Not everything is stored in my VPS and/or IPFS. All my media content (photos, videos, etc) is served from a subdomain
cdn.hacdias.com which is linked to a Bunny edge storage box. Bunny is yet another CDN, just like Cloudflare. However, they also provide the possibility of having a storage box where you can directly store files that are then served by their CDN.
For many times, I wondered whether or not I should use a full blown CMS - Content Management System -, like WordPress to manage my website. Every time I came to the same conclusion: not worth it. Instead, I created a wrapper “CMS” around my website that modifies my Hugo source files: Eagle.
Eagle is a little piece of software I wrote in Go and it is a simple wrapper around the static files produced by Hugo. Among others, here are some of the main features:
Dashboard: I have a dashboard where I can create, edit and delete posts. In addition, it is also possible to perform some other maintenance tasks such as synchronizing the git repository.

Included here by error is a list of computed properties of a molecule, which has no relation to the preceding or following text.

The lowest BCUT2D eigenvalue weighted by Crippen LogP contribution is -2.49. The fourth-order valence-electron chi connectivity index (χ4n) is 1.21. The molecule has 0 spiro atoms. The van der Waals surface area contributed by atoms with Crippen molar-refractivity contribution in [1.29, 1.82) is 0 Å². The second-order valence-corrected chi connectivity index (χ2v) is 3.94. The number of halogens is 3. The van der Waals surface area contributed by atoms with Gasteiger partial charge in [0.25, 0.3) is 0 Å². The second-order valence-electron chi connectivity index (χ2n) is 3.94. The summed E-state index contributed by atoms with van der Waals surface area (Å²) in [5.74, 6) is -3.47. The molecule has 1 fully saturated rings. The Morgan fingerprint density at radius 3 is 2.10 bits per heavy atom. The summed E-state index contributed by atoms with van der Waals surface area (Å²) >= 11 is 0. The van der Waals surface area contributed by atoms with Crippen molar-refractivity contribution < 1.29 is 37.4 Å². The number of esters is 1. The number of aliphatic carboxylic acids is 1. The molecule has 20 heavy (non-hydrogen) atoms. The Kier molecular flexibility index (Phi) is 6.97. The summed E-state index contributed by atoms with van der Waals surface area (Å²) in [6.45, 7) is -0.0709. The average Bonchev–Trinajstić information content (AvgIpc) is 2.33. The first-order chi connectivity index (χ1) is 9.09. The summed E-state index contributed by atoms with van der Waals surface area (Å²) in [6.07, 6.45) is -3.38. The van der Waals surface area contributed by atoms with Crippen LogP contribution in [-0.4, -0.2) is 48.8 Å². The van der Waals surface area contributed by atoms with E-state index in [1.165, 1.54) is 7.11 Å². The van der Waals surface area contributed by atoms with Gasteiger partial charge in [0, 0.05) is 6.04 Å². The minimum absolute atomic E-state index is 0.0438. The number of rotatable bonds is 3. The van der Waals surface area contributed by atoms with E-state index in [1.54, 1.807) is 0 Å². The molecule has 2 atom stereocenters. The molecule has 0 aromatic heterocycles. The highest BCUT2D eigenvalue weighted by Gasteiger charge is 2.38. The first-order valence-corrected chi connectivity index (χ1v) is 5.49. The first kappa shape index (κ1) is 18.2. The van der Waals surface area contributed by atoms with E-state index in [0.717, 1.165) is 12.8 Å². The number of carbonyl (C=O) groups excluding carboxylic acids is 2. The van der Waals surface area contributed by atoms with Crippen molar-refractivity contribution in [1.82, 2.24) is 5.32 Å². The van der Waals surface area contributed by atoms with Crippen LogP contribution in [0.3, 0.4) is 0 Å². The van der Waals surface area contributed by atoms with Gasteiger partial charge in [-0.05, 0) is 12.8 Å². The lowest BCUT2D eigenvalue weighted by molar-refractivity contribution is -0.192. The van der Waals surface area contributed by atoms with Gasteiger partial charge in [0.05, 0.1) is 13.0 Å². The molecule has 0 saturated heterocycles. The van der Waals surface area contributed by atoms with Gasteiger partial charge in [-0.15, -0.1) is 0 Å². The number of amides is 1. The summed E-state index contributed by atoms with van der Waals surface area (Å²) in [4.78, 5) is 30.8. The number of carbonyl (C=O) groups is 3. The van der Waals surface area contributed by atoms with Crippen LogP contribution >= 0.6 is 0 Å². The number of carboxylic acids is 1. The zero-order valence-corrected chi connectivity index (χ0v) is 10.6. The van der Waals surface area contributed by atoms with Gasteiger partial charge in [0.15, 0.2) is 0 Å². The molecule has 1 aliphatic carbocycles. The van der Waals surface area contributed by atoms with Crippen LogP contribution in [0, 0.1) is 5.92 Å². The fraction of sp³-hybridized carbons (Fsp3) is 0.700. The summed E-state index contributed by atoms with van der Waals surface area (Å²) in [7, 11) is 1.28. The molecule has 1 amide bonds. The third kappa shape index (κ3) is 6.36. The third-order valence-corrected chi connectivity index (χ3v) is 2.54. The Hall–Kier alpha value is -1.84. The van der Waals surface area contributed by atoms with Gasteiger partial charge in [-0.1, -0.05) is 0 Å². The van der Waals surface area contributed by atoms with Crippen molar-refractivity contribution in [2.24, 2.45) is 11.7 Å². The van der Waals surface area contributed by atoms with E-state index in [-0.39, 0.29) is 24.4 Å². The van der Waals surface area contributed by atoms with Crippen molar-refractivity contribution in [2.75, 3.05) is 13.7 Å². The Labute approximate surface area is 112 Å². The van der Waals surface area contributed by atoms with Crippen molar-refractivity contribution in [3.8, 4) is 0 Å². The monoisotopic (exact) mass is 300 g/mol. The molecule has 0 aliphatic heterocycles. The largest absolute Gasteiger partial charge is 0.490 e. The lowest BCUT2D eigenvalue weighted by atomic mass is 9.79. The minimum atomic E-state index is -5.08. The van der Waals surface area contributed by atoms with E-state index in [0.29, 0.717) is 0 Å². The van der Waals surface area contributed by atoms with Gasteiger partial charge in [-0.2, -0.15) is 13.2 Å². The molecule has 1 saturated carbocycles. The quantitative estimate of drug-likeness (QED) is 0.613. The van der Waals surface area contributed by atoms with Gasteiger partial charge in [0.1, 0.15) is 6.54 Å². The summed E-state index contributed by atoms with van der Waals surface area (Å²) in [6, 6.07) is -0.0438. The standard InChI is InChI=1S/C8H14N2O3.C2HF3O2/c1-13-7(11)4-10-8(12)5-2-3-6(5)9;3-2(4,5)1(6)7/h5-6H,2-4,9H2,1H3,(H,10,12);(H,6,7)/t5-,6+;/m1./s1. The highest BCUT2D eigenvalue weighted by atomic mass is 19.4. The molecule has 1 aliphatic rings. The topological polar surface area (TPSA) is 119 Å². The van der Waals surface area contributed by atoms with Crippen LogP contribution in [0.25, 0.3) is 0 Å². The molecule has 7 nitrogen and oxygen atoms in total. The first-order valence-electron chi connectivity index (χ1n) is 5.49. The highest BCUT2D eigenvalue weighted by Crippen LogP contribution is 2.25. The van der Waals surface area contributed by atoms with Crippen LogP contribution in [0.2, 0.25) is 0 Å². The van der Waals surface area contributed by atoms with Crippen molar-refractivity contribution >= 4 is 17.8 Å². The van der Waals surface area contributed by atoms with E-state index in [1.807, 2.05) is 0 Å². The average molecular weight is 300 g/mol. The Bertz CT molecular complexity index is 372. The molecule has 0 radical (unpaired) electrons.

Git synchronizer: every time I update the website manually on my computer and commit it to git, it gets automatically updated.
Search: I provide a full-text search endpoint, which I go into more detail on the next section.
I am considering removing the ActivityPub support from my website. Right now, my website is able to provide posts formatted as ActivityPub entries; post to my followers when I write new content; and receive comments via ActivityPub.
What bothers me is that the logic is a bit flaky and it fails quite often. Besides, I only have 2 followers and one of them is a testing account of mine. Removing it would cleanup the code and possibly not hurt anyone.
🍇 The features